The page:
The binary of “Kashmiri Muslim” identity makes it extremely difficult for a Kashmiri policeman to work on ground, while maintaining a balance between the requirement of his duty as a security personal and a Kashmiri, who is often in confrontation with a fellow Kashmiri – be it civilian or militant. It goes to the credit of the members of J&K policemen from Kashmir valley that despite these dilemmatic conditions, they have worked in the most professional manner under some of the most stressful, dangerous and tough conditions.

While no credible figures exist but it is estimated that as many as 10,000 to 15,000 policemen and policewomen from Kashmiri Muslim community have died on duty in last thirty years. During the early part of the militancy in 1990s, Kashmiri militants largely stayed off from targeting Kashmiri police force and focused on fighting paramilitary forces from mainland India. But, when militancy ebbed during 2000s, para military forces yielded much of the role in dealing with counter insurgency operations to local Kashmiri police force and that is when, the perception of Kashmiri people began changing towards the Kashmiri police force and militants also started targeting Kashmiri cops and even their families.

It is not deniable that a section of Kashmir police force has indeed indulged in corrupt and rogue behavior but most members of Kashmir police force continue to work extremely hard under extremely difficult and dangerous conditions and continue to die in violent encounters in what they feel has become a thankless job. This feeling of thanklessness has largely emanated from Kashmiri society’s rather hypocritical response and attitude towards policemen, who are both Kashmiris and Muslims like rest of them.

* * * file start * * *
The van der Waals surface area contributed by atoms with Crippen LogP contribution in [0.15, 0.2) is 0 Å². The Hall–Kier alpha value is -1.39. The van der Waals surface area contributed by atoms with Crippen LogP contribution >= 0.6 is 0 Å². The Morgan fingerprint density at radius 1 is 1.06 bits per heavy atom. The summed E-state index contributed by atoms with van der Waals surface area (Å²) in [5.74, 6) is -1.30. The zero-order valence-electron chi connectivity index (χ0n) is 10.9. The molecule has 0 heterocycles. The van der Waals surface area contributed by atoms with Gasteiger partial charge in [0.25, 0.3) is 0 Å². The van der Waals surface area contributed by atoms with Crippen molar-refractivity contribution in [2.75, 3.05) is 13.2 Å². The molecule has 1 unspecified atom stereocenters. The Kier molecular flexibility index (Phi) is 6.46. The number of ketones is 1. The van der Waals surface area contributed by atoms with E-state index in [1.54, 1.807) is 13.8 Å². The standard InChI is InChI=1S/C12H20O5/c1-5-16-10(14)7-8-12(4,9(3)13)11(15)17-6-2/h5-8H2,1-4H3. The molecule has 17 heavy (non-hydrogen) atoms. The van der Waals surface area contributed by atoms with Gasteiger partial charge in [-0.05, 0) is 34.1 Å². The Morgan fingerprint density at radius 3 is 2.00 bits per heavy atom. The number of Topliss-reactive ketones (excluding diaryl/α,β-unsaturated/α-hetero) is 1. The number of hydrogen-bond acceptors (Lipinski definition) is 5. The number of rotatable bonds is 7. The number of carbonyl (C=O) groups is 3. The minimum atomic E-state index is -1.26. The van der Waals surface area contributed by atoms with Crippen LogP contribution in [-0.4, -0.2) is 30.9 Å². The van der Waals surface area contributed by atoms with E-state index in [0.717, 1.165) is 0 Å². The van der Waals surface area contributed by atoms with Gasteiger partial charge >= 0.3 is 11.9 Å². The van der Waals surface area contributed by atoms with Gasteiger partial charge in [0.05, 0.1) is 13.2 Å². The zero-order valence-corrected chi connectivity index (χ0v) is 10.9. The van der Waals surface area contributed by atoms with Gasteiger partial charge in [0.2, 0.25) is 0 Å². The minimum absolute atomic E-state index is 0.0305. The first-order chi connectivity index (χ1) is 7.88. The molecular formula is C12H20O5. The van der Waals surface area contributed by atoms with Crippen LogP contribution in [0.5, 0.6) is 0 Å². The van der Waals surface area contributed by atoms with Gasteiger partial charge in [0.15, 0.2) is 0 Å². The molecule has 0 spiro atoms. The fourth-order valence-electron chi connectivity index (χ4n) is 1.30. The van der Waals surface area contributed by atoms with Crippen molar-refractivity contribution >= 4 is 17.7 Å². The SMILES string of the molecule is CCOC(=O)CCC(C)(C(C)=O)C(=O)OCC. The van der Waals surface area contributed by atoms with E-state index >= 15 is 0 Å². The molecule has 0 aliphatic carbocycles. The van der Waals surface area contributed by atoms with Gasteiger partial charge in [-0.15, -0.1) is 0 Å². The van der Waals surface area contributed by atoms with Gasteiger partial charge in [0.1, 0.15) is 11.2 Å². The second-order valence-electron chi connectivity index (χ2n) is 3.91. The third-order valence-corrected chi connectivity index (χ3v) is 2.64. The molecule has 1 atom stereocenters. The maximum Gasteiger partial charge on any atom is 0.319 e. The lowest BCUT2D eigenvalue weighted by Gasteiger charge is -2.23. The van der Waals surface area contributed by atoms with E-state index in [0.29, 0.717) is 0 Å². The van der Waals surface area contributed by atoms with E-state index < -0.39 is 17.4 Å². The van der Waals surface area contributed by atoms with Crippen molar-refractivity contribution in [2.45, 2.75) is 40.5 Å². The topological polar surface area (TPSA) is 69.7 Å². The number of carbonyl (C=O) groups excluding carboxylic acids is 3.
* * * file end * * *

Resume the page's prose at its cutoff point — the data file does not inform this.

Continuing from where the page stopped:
Given the scale of unemployment in our UT (and formerly a state), a policeman or policewoman’s job has been one of the most coveted and sought after by a large number of semi-educated Kashmiri young men and women and a symbol of financial security. One does not rule out the ills of corruption in police force but given the unusual security circumstances in which a jawan of Kashmir police force has to work and operate actually makes his or her job even much more dangerous.

So why is it that the same Kashmiri society that would secretly desire their son or daughter to be in police force (for a financially secure government job) would at the same time also label them as “collaborators” and “traitors” and collectively erupt into celebration, whenever the news of a death of a Kashmir cop in some security operation breaks out? A large percentage of Kashmiri Muslim population is directly or indirectly linked with someone or the other, who is in police force, so by hating Kashmir police, we actually end up hating ourselves.

Therefore, a large turnout at slain cop Altaf Hussain’s funeral was indeed pleasantly surprising and extremely unexpected. This perhaps shows that Kashmiri people at the end of the day cherish humanity and kindness driven behavior for which he or she has always been known for. And that is where the optimism lies that even after so much of suffering Kashmiris still haven’t abandoned their trait of kindness, empathy and humanity.